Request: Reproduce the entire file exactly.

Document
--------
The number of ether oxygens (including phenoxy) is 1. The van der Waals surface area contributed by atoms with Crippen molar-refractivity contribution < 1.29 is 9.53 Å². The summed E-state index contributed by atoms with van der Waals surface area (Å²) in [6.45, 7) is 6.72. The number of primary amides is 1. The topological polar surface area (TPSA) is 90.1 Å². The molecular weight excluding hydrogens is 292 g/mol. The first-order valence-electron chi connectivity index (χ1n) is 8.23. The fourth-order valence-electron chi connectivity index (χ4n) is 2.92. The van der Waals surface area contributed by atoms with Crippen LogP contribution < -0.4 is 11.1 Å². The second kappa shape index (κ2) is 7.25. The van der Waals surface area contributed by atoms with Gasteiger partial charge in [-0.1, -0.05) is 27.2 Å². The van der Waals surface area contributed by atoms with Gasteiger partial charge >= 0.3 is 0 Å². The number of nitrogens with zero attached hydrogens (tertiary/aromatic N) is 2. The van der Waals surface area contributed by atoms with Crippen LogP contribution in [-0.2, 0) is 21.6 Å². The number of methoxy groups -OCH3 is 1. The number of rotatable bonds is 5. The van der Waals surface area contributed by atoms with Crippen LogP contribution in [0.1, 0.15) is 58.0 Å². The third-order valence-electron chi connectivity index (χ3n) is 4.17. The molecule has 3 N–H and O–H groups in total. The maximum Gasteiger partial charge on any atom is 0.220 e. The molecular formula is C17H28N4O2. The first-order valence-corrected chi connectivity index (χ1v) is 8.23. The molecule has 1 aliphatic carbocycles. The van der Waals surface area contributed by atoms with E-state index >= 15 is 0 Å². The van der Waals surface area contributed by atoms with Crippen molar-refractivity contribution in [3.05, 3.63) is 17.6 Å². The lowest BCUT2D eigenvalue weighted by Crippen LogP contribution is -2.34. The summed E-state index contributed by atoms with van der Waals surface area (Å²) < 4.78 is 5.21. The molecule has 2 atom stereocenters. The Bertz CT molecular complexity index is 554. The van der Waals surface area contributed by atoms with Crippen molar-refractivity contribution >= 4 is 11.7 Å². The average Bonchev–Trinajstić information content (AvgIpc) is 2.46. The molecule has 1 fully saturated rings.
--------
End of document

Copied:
The number of ether oxygens (including phenoxy) is 1. The van der Waals surface area contributed by atoms with Crippen molar-refractivity contribution < 1.29 is 9.53 Å². The summed E-state index contributed by atoms with van der Waals surface area (Å²) in [6.45, 7) is 6.72. The number of primary amides is 1. The topological polar surface area (TPSA) is 90.1 Å². The molecular weight excluding hydrogens is 292 g/mol. The first-order valence-electron chi connectivity index (χ1n) is 8.23. The fourth-order valence-electron chi connectivity index (χ4n) is 2.92. The van der Waals surface area contributed by atoms with Crippen LogP contribution < -0.4 is 11.1 Å². The second kappa shape index (κ2) is 7.25. The van der Waals surface area contributed by atoms with Gasteiger partial charge in [-0.1, -0.05) is 27.2 Å². The van der Waals surface area contributed by atoms with Gasteiger partial charge >= 0.3 is 0 Å². The number of nitrogens with zero attached hydrogens (tertiary/aromatic N) is 2. The van der Waals surface area contributed by atoms with Crippen LogP contribution in [-0.2, 0) is 21.6 Å². The number of methoxy groups -OCH3 is 1. The number of rotatable bonds is 5. The van der Waals surface area contributed by atoms with Crippen LogP contribution in [0.1, 0.15) is 58.0 Å². The third-order valence-electron chi connectivity index (χ3n) is 4.17. The molecule has 3 N–H and O–H groups in total. The maximum Gasteiger partial charge on any atom is 0.220 e. The molecular formula is C17H28N4O2. The first-order valence-corrected chi connectivity index (χ1v) is 8.23. The molecule has 1 aliphatic carbocycles. The van der Waals surface area contributed by atoms with E-state index >= 15 is 0 Å². The van der Waals surface area contributed by atoms with Crippen molar-refractivity contribution in [3.05, 3.63) is 17.6 Å². The lowest BCUT2D eigenvalue weighted by Crippen LogP contribution is -2.34. The summed E-state index contributed by atoms with van der Waals surface area (Å²) < 4.78 is 5.21. The molecule has 2 atom stereocenters. The Bertz CT molecular complexity index is 554. The van der Waals surface area contributed by atoms with Crippen molar-refractivity contribution >= 4 is 11.7 Å². The average Bonchev–Trinajstić information content (AvgIpc) is 2.46. The molecule has 1 fully saturated rings.